Ethics have yet to catch up with technology on the fertility question, but this news item begs for nations to pass strict laws on who qualifies for in vitro fertility treatment:
MADRID -- A Spanish woman who deceived a U.S. fertility clinic about her age and became the oldest woman to give birth has died at 69, leaving behind 2-year-old twins, newspapers reported Wednesday.
Bad cases make bad law. So Maria del Carmen Bousada's decision to become pregnant at age 66 by deceiving a U.S. fertility clinic is flawed from the start. She told the Los Angeles clinic where she was treated that she was 55, not 65.
It's tricky business passing judgment on women's fertility decisions because men have sired children late in life since the Old Testament described Methuselah's feat:
Gen:5:25: And Methuselah lived a hundred eighty and seven years, and begat Lamech.
Most commentators refer to more verifiable instances of late fatherhood, but you get my point.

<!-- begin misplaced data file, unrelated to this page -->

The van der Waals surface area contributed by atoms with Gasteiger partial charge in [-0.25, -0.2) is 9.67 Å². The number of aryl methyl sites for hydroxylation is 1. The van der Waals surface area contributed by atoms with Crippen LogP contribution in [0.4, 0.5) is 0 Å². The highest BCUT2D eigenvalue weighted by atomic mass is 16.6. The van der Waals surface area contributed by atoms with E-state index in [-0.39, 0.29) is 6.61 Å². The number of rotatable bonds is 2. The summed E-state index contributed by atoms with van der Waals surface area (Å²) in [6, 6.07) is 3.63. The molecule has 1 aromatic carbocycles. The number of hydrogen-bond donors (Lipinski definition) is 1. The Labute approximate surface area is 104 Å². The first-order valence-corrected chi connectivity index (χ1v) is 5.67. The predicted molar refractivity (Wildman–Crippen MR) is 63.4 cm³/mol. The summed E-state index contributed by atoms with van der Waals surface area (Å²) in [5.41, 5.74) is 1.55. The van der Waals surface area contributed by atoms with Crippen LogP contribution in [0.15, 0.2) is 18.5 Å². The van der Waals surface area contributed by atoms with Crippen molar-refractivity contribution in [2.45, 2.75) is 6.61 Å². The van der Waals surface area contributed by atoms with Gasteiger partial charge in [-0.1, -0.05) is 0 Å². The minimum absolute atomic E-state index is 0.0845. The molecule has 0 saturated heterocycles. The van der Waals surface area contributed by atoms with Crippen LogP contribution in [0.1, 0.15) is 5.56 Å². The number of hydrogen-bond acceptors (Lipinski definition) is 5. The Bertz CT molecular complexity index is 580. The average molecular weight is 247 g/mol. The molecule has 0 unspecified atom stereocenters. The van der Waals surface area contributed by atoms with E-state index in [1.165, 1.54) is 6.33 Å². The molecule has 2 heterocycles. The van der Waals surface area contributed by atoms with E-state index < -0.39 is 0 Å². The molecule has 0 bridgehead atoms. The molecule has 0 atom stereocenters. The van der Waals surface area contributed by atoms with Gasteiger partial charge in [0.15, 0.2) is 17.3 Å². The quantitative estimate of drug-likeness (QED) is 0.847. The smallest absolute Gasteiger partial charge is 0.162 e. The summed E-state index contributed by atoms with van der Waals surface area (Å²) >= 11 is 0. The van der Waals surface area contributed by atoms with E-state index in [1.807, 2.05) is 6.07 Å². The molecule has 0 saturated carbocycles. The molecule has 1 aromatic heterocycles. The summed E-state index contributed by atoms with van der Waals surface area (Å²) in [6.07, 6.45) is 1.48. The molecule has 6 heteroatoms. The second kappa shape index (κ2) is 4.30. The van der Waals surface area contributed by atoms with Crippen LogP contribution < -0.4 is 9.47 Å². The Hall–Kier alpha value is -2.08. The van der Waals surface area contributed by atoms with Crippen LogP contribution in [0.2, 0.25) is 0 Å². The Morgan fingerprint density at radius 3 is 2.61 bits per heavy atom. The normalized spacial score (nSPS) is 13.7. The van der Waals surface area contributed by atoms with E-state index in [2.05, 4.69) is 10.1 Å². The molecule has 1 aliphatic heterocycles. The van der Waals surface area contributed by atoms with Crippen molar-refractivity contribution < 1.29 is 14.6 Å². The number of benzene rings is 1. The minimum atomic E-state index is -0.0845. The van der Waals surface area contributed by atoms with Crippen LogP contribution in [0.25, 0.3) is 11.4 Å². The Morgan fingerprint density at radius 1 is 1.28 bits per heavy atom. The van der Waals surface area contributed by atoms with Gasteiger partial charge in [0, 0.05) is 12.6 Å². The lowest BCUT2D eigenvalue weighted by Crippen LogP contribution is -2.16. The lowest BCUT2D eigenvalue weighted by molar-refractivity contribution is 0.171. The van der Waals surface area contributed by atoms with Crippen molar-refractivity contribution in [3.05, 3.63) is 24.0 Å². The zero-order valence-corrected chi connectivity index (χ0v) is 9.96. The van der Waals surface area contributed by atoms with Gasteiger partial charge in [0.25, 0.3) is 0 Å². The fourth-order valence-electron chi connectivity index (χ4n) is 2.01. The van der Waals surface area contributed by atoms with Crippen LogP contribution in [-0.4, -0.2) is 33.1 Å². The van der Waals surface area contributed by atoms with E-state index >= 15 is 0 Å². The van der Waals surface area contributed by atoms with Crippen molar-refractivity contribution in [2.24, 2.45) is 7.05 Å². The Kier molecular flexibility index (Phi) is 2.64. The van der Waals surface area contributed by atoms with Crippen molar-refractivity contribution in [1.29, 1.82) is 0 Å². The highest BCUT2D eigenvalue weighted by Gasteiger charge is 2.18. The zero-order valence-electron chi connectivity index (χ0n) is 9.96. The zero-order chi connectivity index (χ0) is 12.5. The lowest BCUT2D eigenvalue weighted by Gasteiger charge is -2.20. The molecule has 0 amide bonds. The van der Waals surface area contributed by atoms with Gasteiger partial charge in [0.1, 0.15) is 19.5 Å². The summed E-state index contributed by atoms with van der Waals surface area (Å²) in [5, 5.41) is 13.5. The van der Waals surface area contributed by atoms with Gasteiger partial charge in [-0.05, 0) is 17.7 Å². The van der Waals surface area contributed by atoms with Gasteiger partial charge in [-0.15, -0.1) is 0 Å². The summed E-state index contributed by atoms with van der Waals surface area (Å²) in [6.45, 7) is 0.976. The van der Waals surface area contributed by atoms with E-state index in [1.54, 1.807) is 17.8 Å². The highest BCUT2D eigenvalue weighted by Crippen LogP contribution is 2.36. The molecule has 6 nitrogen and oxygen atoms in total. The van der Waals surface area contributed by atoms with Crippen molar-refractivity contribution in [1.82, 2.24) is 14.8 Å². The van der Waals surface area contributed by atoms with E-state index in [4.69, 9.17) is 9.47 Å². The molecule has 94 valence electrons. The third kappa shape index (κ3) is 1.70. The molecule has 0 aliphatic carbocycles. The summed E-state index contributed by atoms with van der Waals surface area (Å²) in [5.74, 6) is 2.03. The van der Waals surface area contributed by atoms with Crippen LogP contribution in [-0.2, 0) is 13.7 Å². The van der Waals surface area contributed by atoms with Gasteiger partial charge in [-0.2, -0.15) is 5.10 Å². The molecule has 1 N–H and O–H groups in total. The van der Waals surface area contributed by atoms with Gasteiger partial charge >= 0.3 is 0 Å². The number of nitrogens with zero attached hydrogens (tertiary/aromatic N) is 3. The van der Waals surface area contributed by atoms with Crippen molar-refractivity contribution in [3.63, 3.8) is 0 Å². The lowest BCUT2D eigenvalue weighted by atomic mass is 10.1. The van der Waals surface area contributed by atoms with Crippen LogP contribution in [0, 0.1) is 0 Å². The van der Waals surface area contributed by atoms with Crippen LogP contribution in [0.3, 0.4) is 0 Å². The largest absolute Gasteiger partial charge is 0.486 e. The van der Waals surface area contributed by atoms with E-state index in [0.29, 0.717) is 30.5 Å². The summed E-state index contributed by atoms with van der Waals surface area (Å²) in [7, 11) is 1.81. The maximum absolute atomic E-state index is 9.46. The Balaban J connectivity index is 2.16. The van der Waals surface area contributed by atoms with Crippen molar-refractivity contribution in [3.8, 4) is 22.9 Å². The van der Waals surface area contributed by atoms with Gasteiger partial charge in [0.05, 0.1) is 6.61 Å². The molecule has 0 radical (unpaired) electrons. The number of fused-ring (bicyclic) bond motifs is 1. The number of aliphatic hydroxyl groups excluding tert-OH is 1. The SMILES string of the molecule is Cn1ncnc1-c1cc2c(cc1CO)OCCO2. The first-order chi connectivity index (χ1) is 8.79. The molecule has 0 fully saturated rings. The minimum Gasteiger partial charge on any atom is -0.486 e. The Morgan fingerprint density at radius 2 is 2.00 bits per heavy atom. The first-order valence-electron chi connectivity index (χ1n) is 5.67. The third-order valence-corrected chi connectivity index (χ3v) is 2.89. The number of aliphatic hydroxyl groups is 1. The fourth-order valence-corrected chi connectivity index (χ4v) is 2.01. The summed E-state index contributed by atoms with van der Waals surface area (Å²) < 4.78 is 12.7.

I won't pass judgment on Bousada's decision but I would like to point out several facts. First, adoption agencies place age limits on would-be adoptive parents. So why can't countries or states adopt similar laws regarding fertility treatment? And let's hope that most older women who are stricken by a desire to parent try foster parenting first: While adoption is tough for older people, hundreds of thousands of parent-less children need loving surrogates to stand up and step forward.
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By Bonnie Erbe